Analysis of the shape of polar diagram provides information about the level of 3D distortion and/or noise that may occur within data. For 1D geoelectric structure, the principal impedance polar diagrams are circular in shape. For 2D or 3D structure, they elongate in a direction either parallel or perpendicular to strike, depending on the position of the node with respect to the heterogeneity.
1D Occam interpretation of Dholera profile
1D Occam inversion was conducted considering that earth is composed of uniform stratified layers (Constable et al. 1987). Resistivity of layers is varied until a good fit is obtained between the calculated and observed data. 2D inversion is carried out using non-linear conjugate gradients (Rodi and Mackie 2001). Forward model simulations are computed using finite difference equations generated using Maxwell’s equation or computed using Divided Difference method using Taylor series ( PBG Report 2014).
Data interpretation was based on 1D inversion Occam algorithm using WinGLink software. The results of inversion algorithm by Occam have been interpolated and are shown as resistivity section. Distribution of resistivity is presented for two types of models: shallow up to 1000 m b.s.l. and deep up to 10 km b.s.l.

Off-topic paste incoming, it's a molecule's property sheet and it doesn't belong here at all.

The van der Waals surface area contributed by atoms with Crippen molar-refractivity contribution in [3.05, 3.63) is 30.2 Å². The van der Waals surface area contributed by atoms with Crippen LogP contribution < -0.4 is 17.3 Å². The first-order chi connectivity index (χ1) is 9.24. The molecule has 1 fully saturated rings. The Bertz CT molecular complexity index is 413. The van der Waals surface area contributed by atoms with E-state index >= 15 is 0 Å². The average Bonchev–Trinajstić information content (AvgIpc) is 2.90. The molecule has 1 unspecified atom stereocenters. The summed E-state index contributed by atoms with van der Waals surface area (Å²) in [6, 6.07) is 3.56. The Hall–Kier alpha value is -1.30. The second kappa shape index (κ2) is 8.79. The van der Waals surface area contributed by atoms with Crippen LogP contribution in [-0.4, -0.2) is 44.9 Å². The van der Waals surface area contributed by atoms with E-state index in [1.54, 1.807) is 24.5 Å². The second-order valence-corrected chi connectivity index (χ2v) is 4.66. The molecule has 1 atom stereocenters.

2D geoelectric deep models
Figure 15 shows a resistivity cross section based on 2D NLCG (non-linear conjugate gradient) (PBG Report 2014) inversion along profile D1 (Deep Model). From station D2_14 to D2_22 in ENE direction and from station D2_8 to D2_02 in WSW direction at depth of 3000 m onwards high-resistivity (400–1000 ohm m) zones can be seen, which may be an indication of high-density basement of Precambrian basalts. These high-resistivity zones can be seen along all five parallel profiles (D1–D5) from Figs. 15, 16, 17, 18 and 19, at a depth of up to 3000 m, low-resistivity zones (up to 75 ohm m) are visible. It might be an indication of low-density sedimentary formations. A significant geophysical anomaly having resistivity of 1000 ohm m is clearly visible starting from a depth of 4000 m. In the second profile, with increasing depth there is a decrease in resistivity. At 7000 m depth ultralow-resistivity zone (1–6 ohm m) is depicted. Here, it shows a strong possibility of magmatic reservoir, which is shown as a hatched zone in Fig. 15. The temperature of the reservoir can be estimated based on the geothermal gradient of the respective region, which is 3.5 °C/100 m in this case. However, actual temperature can be only known by drilling a geothermal parametric well. This acts as a source of hot water, which eventually migrates to surface in the form of hot springs.